1 Week, 2 School Boards
by Melissa Bailey | Mar 28, 2014 12:06 pm
Posted to: Schools, School Reform
In her debut appearance on a different kind of school board, Mayor Toni Harp was welcomed as a champion for charter schools—and opened her pocketbook for a requisite donation to the cause.
Harp (pictured) made her first appearance Wednesday night as the newest member of the board of directors governing Amistad Academy, the flagship school in the Achievement First (AF) network of charter schools.
At her first meeting, she learned that all board members are “required” to pay what they can toward the cause. Harp opened her pocketbook and cut a $100 check for Amistad Academy.
The fundraising plea was just one difference between the charter school board and the New Haven public school district board, both of which held meetings this week. The meetings, like the parallel government-funded school systems themselves, are breeds apart. (Click here for a previous story on how the charter board runs.)
Harp attended both meetings as part of her new duties since she left the state Senate and became mayor in January.
Harp’s appointment to the charter school board comes due to a 2012 law that requires each charter school governance board to include a designee from the school board for the local town’s school system. Harp, who appoints New Haven’s school board, replaces former Mayor John DeStefano, who joined the board in a new chapter of collaboration that followed years of bitter fighting between the public school district and Achievement First.
Harp arrived at the meeting at 5:30 p.m. Wednesday to Elm City College Prep Elementary School—a school she was instrumental in opening through her role as a state legislator. Achievement First (AF) runs five schools in New Haven under two separate state-sanctioned charters; the boards for the two charters meet together every two months. The location rotates between the schools.
Harp climbed the stairs to an upstairs conference room decked out with inspirational posters with messages such as, “Excellence is a habit.” She shook hands with her new fellow board members and was offered some dinner. The New Haven school district meeting she attended Monday night at Career High offered meat patties in hamburger buns. AF offered a spread of spinach salad, sandwiches, carrots and hummus, and thinly sliced bagels.
Harp grabbed a sandwich and some salad and took a seat at a large horseshoe of tables. She encountered many more people at those tables than at New Haven’s school board. New Haven public schools, which serve 20,000 students, are overseen by a board of eight people. (That board has one vacancy at the moment). Achievement First’s New Haven charter schools, which serve about 1,700 students, are overseen by two 16-person boards (plus a third board in Bridgeport that oversees the Bridgeport kids who attend Amistad High).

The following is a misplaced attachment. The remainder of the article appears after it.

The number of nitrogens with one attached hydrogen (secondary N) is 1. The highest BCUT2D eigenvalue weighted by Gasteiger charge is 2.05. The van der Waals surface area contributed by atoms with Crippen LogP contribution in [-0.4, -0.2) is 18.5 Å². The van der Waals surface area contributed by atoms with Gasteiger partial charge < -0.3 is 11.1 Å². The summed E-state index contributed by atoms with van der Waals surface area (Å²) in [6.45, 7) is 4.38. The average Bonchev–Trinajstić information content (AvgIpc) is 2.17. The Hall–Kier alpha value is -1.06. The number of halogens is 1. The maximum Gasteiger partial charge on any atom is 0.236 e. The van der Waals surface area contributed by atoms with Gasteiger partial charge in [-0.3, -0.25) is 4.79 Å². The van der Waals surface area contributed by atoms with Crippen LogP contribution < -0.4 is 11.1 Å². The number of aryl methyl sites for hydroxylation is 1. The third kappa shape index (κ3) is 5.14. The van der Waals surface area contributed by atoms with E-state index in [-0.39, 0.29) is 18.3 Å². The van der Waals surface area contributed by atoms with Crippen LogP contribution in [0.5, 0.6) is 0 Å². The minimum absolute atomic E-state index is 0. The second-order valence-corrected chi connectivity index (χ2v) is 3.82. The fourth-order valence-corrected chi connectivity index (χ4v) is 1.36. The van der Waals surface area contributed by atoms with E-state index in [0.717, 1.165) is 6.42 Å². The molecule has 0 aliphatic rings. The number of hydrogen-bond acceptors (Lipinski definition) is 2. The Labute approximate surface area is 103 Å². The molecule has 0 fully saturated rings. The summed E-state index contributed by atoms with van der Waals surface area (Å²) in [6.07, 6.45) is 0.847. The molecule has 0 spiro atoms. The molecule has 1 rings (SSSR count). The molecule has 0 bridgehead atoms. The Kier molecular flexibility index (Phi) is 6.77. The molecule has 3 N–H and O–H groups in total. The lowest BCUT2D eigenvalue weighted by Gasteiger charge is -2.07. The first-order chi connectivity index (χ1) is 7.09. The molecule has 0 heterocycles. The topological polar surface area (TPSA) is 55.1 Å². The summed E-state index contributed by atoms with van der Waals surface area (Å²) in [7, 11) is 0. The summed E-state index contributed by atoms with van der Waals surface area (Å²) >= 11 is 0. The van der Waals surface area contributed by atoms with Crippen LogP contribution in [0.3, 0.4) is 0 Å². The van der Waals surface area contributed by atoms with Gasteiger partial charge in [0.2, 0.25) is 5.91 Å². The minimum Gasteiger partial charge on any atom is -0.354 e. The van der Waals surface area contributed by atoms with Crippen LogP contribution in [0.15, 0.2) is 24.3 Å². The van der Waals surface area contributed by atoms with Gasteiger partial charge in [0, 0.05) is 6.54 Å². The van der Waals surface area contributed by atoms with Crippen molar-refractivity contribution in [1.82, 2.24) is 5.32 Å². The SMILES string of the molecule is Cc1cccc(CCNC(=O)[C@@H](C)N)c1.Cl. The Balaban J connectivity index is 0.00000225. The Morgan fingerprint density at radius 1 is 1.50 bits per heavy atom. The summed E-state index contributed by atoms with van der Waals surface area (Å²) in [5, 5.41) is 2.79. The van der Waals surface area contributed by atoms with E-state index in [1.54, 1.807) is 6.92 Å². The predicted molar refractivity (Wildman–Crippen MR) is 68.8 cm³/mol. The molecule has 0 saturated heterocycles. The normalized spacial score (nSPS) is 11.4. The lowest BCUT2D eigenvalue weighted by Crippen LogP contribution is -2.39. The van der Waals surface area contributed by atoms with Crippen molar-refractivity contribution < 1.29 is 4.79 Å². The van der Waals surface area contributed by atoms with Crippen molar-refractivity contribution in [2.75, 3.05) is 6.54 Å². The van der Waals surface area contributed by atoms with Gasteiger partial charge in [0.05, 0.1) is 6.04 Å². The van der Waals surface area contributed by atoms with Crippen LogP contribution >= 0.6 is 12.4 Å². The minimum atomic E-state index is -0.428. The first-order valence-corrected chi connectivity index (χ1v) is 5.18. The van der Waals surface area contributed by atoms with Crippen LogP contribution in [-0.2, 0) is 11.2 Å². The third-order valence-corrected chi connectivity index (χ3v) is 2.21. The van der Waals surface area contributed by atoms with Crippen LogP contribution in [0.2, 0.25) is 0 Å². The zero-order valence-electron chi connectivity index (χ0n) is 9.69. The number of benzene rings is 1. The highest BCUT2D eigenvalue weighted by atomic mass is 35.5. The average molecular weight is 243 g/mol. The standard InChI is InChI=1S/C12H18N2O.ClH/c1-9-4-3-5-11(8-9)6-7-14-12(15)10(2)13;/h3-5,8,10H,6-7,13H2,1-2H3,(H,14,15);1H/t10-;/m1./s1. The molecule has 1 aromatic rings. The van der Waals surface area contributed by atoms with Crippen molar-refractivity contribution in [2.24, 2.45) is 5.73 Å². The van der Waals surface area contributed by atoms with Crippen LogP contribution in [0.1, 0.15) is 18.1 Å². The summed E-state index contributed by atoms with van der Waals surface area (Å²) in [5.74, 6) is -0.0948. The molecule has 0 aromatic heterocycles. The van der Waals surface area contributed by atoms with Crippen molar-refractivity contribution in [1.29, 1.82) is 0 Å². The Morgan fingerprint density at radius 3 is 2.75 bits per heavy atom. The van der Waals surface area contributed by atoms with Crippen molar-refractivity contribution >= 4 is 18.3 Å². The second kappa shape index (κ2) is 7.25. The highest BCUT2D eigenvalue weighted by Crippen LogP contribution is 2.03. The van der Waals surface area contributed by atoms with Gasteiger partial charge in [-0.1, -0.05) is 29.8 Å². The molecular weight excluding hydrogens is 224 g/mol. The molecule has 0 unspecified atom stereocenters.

The board Harp joined Wednesday oversees the state-sanctioned charter that governs Amistad Academy Elementary, Amistad Academy Middle, and part of Amistad High. (In a complicated organizational setup, Amistad High is governed by three charters, each corresponding to one feeder middle school.) The schools accept public school kids from New Haven via lottery; they are operated by an independent, not-for-profit agency through state permission and state funding.
Harp sat in a folding chair next to Melinda Hamilton, the Amistad Academy board chair, and Jane Levin, who was discussing her upcoming move to California with her husband, former Yale President Rick Levin, who just took a job at Coursera, the online college course company. (Levin said the couple plans to remain “bi-coastal” with a house in New Haven as well as California.)
Dick Ferguson, chair of the Elm City board, opened the meeting by asking for any public comment. He looked around the room. As usual, there were no members of the public to be found. The charter school boards are public boards authorized by the state; their meetings are public but tend to fly under the radar of public attention. In New York, Achievement First charter school board meetings receive no press coverage, according to AF governance director Tony Siddall.
New Haven’s public school district board tends to attract a small crowd of diehard parent and teacher activists as well as upper-level administrators to its meetings at Career High. The board is the only one in the state that’s appointed by the mayor instead of elected, though that will change somewhat next year as it adds two elected seats.) New Haven typically escapes the boisterous public showdowns that often occur in cities with elected boards, such as Bridgeport. On Monday night, New Haven’s board saw relatively robust public participation, as nine parents spoke out against a proposal to move Hyde School.
After passing over the non-existent public comment portion Wednesday at the charter board meeting, Ferguson called on two principals to make reports. At each meeting, the AF school boards hear detailed reports from two of their five charter school principals. The board packets used to include written reports with lots of detailed attendance and testing data; on Wednesday they offered a verbal overview of how things are going in the school.
The tone was friendly. Katie Poynter announced that she has “5,000 percent” more experience than she did in September, when she made her debut before board members as the newly minted principal of Amistad Academy Middle. Poynter was tapped to raise morale and test scores at the network’s flagship school.
“I feel really great about the groundwork we’re laying,” she said. And “I feel we have a long way to go.”
She said her focus has been first to improve staff culture and second to improve student culture.
Last year, the average teacher missed seven days of school, she said. That’s more than twice as high as the AF network goal, which is three absences per teacher.
“It was a tough year for us” last year, Poynter said. (She wasn’t at the school at that point.) “People were burnt out and exhausted.”